Drivers of population change
The Riverina-Murray region covers a vast area of south-western New South Wales, stretching the Great Dividing Range at Tumut, west to Wentworth and the South Australian border. The southern boundary of the area is the Murray River, while it extends north as far as Cootamundra, West Wyalong and Hillston. Geographically, the area is predominantly composed of the floodplains of the Murray and Murumbidgee rivers, though the eastern part of the area is more undulating, in the western foothills of the Great Dividing Range.
The original inhabitants of the Western Riverina Region area were the Wiradjuri Aboriginal people. European settlement dates from the 1820s, with land near the rivers used mainly for sheep and cattle grazing. Land became used for agriculture from the 1860s, with various towns growing along the rivers and railway junctions, including the largest, Wagga Wagga, established in the 1840s. The Murrumbidgee Irrigation Area was established in the 1910s, spurring growth in the western part of the Riverina. The town of Griffith was laid out on a street plan by Walter Burley Griffin in the 1920s, and became the centre of this irrigation district. The district provides much of Australia’s horticultural output. River ports along the Murray River, Australia’s longest navigable river also served an important role in Australia’s colonial development. These included Albury, Mulwala, Corowa, Moama and Wentworth, along with their counterparts on the Victorian side of Murray (Wodonga, Echuca, Cobram, Swan Hill and Mildura, which are not a part of this forecast).
The population growth of Riverina Cities is intrinsically linked to future economic conditions of the region. Over the last two decades, while the area was in severe drought and the populations of some townships declined, the economy of the Riverina Cities region remained strong. From 2002 to 2013 the unemployment rate of the area dropped from 5.8% to 5.0%, while the workforce participation remained stable at 70% between 2006 and 2011 . Due to the breaking of the drought in late 2010, these forecasts assume a stable economic outlook into the future. Agricultural output is expected to rebound due to higher levels of water and the continued aging of the population will create need for more service industry jobs across the region resulting in increased levels of migration.
The three main cities in the Riverina-Murray area are Albury, Wagga Wagga and Griffith. Smaller centres include Tumut, Gundagai, Corowa, West Wyalong, Cootamundra, Holbrook, Narrandera, Leeton, Balranald and Wentworth. In recent years, the main population trend has been growth in the larger centres, fed by decline through rural districts. Rural decline has been due to consolidation of agricultural holdings and concentration of employment in larger towns and cities. Rural areas generally have lost younger people and retain an older age profile. Albury, Wagga Wagga and Griffith, as the main centres, attract most of the development in the area. Wagga Wagga in particular has had strong growth, with new housing developments on the city fringes attractive to young families from the region, and also from Sydney, attracted by the relative affordability of housing and significant employment prospects in the area.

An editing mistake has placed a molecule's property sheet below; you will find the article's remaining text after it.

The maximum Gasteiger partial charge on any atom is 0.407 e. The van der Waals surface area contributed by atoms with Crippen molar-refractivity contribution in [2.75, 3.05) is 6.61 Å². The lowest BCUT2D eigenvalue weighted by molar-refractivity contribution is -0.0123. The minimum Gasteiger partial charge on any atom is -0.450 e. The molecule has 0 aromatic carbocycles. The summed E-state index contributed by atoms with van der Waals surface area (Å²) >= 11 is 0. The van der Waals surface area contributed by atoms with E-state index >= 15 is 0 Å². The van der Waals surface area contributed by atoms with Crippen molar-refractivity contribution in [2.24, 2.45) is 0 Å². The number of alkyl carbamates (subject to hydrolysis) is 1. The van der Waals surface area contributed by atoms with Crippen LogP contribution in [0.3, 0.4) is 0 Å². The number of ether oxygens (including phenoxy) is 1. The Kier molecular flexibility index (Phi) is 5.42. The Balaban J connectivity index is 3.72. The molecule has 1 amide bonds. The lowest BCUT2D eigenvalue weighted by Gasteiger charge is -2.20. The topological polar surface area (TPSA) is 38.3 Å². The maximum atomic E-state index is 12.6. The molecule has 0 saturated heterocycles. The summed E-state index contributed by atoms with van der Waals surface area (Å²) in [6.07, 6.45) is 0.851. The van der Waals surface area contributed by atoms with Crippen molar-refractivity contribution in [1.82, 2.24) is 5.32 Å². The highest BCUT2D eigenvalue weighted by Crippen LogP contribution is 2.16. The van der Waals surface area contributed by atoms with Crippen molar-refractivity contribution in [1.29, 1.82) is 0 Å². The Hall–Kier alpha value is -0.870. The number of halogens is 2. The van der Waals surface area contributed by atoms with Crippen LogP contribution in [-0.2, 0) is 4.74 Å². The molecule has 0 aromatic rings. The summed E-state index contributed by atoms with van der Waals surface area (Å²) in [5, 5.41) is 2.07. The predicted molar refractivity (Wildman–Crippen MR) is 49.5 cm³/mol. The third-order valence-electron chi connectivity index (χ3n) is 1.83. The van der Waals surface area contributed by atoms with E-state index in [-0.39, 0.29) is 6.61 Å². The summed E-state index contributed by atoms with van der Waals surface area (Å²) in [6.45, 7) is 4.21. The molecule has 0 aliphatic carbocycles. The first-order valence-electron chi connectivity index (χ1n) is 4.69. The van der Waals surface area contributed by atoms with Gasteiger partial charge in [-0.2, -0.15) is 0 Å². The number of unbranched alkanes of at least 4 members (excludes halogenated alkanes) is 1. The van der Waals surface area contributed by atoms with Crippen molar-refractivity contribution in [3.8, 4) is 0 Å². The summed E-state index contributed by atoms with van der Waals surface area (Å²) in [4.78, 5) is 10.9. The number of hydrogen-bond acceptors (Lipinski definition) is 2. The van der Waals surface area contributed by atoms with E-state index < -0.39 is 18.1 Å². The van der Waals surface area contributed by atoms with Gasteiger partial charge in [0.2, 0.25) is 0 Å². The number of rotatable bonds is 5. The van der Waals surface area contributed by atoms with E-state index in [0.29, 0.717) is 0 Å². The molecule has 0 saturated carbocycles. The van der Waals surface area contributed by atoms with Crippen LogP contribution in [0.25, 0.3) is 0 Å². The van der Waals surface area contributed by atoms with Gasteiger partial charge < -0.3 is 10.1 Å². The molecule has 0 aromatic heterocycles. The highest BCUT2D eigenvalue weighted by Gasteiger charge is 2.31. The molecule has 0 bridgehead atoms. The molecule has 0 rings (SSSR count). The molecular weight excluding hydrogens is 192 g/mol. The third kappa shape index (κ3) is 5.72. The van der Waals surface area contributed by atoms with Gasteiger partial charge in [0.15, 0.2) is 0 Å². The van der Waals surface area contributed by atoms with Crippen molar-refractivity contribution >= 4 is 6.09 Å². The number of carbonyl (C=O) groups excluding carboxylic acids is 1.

Population and household forecasts, 2011 to 2036, prepared by .id the population experts, May 2015.
Note: The migration flows depicted above are historical and do not represent future or forecast migration flows or subsequent council boundary changes. The arrows represent migration flows to the area as a whole and do not indicate an origin or destination for any specific localities within the area. Overseas flow shows overseas arrivals only, based on answers to the census question “where did the person usually live 5-years ago.
Housing role and function
Different areas within the region have different economic and housing market roles to play. Wagga Wagga and Albury both attract a younger population, due to large employment bases, particularly defence force employment, and the Charles Sturt University campuses. Albury is part of a larger urban centre with Wodonga, on the Victorian side of the border, which also features strong growth. Some of the smaller towns along the Murray, such as Corowa, Moama and Barooga have a significant tourism focus, and are retirement destinations, particularly for people from Melbourne, which is much closer to these towns than Sydney. As such, these towns are expected to retain an older age profile, catering for empty nesters. It should also be noted that many of these towns are close to a much larger town on the Victorian side, and their futures are linked to those towns as well as the wider Riverina-Murray region. Rural areas away from the main rivers in contrast, are expecting little development, and are expected to retain a stable or slightly declining population, with significant ageing over the forecast period.
The regions within the Riverina-Murray also differ in the supply or residential land. Significant new growth opportunities have been identified on the outskirts of Wagga Wagga, Albury and Griffith, with some moderate development found in Murray, Berrigan, Tumut, Greater Hume and Leeton. In contrast, due to a low level of demand, little development is expected in Jerilderie and Urana, Conargo, Carrathool, Narrandera, Lockhart, Hay and Balranald.